5 days in the life of Ken Maginnis

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Monday: Wake at 6.30 with the feeling that it's going to be one of those weeks. A head cold - a memory of Lansdowne Road last Saturday; a hastily rearranged diary thanks to John Prescott's election-inspired aberration over BSE;a Sunday that wasn't like Sunday with at least a dozen interviews; the phone already ringing!

An hour's dictation (not enough), then off to discuss the disposal of dead livestock with the Chief Public Health Officer. I ponder the Government's unenforcable adage, "the polluter pays". Unfortunately only the responsible do; the irresponsible dump in the nearest lake or river. Dead cows don't talk. Meet project manager to discuss Millennium funding for a regeneration trust project which I chair, then drive 40 miles to Belfast to meet the chief executive of the Industrial Development Board for lunch and a discussion about new export opportunities to the US. Get a good hearing and head for the airport and the House.

Too late for Minister Hogg's speech and that by Labour's Gavin Strang - colleagues haven't been able to find any substantial difference in approach. An election gimmick gone wrong! Ulster Unionists abstain and continue to pursue their strategy that while accepting a general UK approach, re- entry to the export market can best be spearheaded by Northern Ireland producers.

TUESDAY: The Northern Ireland Grand Committee has a rare meeting this morning, debating public expenditure for the next three years. We need regular meetings like the Scottish GC. It's now 25 years since direct rule was introduced and we still do not have real democratic accountability.

I'm worried by the huge cutbacks in environmental services, social security administration and education; there are lesser reductions in agriculture - still our biggest industry - roads and housing.

Fly back to Belfast for a meeting with the Police Authority for Northern Ireland. The head cold is worse but law and order is my speciality and I'm cheered by the candour of our discussion. All are concerned, not by the volume of papers on the table but by the lack of financial information. Changes are in the pipeline but no figures indicating they are being properly costed. Discuss various reports - such a multiplicity of unproven ideas at such an uncertain time!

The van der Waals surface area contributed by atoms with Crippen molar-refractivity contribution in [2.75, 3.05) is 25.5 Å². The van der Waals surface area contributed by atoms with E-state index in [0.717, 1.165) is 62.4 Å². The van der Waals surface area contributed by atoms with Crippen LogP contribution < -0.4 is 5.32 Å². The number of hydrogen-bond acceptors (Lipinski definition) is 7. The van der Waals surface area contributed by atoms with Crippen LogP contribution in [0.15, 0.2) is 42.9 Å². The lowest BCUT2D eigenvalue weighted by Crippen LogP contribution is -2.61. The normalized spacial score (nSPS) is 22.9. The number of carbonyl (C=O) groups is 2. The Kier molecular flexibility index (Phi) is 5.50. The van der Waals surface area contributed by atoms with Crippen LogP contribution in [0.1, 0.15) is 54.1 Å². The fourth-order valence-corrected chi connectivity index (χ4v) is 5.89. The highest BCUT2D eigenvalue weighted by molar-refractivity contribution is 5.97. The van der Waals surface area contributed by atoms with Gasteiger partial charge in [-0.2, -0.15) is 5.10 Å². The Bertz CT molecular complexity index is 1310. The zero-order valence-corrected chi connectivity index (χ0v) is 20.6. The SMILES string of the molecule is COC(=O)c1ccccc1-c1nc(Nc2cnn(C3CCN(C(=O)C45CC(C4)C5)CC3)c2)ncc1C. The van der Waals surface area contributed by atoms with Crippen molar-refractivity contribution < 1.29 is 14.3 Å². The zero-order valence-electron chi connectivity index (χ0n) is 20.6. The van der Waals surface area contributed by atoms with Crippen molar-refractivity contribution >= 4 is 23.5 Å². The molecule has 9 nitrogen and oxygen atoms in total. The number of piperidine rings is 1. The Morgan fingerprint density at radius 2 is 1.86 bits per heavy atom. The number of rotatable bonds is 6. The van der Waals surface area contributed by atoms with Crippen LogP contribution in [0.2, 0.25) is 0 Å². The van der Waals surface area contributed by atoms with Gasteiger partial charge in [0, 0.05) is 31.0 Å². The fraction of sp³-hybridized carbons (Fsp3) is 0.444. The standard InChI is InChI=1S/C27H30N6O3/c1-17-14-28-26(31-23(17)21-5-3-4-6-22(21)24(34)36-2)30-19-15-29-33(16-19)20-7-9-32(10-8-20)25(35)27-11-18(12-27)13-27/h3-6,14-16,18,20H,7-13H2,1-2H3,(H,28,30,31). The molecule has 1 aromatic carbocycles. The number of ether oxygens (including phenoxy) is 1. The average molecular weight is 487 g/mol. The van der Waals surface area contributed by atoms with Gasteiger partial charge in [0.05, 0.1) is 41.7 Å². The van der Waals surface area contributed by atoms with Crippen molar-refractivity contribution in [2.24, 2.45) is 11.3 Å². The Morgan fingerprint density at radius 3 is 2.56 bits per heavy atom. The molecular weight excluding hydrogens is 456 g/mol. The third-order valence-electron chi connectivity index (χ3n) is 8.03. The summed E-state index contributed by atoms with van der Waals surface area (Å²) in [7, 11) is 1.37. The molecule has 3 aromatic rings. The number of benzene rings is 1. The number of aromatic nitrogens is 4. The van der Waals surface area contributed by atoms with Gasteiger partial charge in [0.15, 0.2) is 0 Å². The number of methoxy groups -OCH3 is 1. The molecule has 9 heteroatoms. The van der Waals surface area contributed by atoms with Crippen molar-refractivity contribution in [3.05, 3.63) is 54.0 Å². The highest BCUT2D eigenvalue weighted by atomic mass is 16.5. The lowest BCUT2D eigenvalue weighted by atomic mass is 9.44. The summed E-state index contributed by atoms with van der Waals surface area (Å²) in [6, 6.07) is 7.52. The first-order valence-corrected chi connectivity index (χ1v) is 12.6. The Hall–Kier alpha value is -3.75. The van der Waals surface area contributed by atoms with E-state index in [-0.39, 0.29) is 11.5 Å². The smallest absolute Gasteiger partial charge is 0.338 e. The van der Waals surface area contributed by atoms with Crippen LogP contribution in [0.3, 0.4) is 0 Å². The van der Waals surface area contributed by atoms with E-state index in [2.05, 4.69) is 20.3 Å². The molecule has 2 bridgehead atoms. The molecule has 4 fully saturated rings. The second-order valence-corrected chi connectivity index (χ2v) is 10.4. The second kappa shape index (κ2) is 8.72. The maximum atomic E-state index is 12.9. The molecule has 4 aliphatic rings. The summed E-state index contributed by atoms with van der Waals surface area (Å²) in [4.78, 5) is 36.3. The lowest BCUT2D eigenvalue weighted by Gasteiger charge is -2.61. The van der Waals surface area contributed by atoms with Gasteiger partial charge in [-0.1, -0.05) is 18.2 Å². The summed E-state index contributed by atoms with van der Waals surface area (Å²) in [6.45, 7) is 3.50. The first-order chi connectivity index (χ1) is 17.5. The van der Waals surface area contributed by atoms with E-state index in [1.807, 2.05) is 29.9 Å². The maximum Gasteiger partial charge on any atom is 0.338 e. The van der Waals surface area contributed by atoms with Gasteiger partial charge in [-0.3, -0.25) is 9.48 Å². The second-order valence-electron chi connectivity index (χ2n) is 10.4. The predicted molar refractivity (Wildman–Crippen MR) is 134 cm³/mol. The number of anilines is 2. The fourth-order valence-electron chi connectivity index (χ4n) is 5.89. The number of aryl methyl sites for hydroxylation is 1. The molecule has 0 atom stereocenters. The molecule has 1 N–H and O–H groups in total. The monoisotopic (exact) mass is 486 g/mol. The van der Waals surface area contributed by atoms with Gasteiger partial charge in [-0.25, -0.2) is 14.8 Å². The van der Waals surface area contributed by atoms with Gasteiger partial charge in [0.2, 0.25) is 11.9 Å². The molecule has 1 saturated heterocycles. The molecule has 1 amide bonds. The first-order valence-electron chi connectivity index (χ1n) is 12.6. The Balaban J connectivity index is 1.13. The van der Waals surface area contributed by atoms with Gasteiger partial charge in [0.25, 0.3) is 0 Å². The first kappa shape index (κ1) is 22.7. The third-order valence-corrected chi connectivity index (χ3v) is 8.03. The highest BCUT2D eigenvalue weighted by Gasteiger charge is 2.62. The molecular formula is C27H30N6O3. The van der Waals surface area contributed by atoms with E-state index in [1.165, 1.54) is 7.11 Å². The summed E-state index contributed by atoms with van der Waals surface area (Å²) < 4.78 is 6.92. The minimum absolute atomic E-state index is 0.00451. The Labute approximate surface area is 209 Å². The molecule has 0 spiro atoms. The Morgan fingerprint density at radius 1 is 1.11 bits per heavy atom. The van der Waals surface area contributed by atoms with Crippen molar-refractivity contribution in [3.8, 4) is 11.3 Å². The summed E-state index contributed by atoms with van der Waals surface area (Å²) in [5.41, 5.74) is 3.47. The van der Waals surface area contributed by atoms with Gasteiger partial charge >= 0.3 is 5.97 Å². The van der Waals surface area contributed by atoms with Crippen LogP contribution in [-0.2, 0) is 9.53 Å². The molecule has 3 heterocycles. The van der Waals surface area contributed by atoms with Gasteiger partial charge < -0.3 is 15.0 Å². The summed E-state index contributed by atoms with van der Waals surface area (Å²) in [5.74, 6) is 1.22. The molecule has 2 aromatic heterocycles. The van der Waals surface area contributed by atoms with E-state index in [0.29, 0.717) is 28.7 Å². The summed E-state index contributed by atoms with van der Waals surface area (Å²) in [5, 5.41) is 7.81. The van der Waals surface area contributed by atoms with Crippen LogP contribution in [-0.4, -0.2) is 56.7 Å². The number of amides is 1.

End the day with a few colleagues, a "political" supper and a good bottle of oaken red.

WEDNESDAY: Feeling awful.Phone Westminster and apologise that I won't even consider flying and will miss my select committee and parliamentary party meetings. Irritate my wife by not staying in bed but ease my conscience by spending 12 solid hours in the office. The catch-up process is obviously good therapy - by midnight I'm on the mend.

THURSDAY: Maybe the cold was a blessing in disguise - when did I last get consecutive days in the office? Encouraged by the SDLP leader John Hume's unequivocal rebuke to Sinn Fein in the Irish News. But what does he mean that he will "look elsewhere" for political progress if Republicans do not deliver a permanent ceasefire? Can it be an election ploy? I don't think so - it will have national and international repercussions. I must phone him; it's a courageous step for any politician to admit that he's been wrong. I agree to a request from the Irish News for a 900- word response. This mustn't be allowed to go unnoticed. I include a plea for Hume to allow his party to come back to the Northern Ireland Forum for Political Dialogue. We all need to be there and no one knows better than Ulster Unionists that boycotts are self-defeating.

Chair meeting at my local rugby club this evening. We undertake to raise almost pounds 1m for reconstruction and new facilities, necessary if Dungannon is to remain in the top echelon of Ulster and Irish rugby. First 15 pledges are for over pounds 22k. A good start.

FRIDAY: Attend the Northern Ireland Forum in Belfast where I act as party leader of the 30-member Ulster Unionist group. One or two difficult issues to be resolved internally before we actually enter the chamber. That's politics - I'm glad I'm not too thin-skinned! As usual, common sense prevails.

Fly to Chester to address a large and enthusiastic body of Unionist supporters. I'll come back early in the morning for the rugby.Dungannon need the points and I need the excitement! Not that it's been as bad a week as I envisaged. Just think what it might have been if I'd been feeling better!

Ken Maginnis is Ulster Unionist MP for Fermanagh and South Tyrone.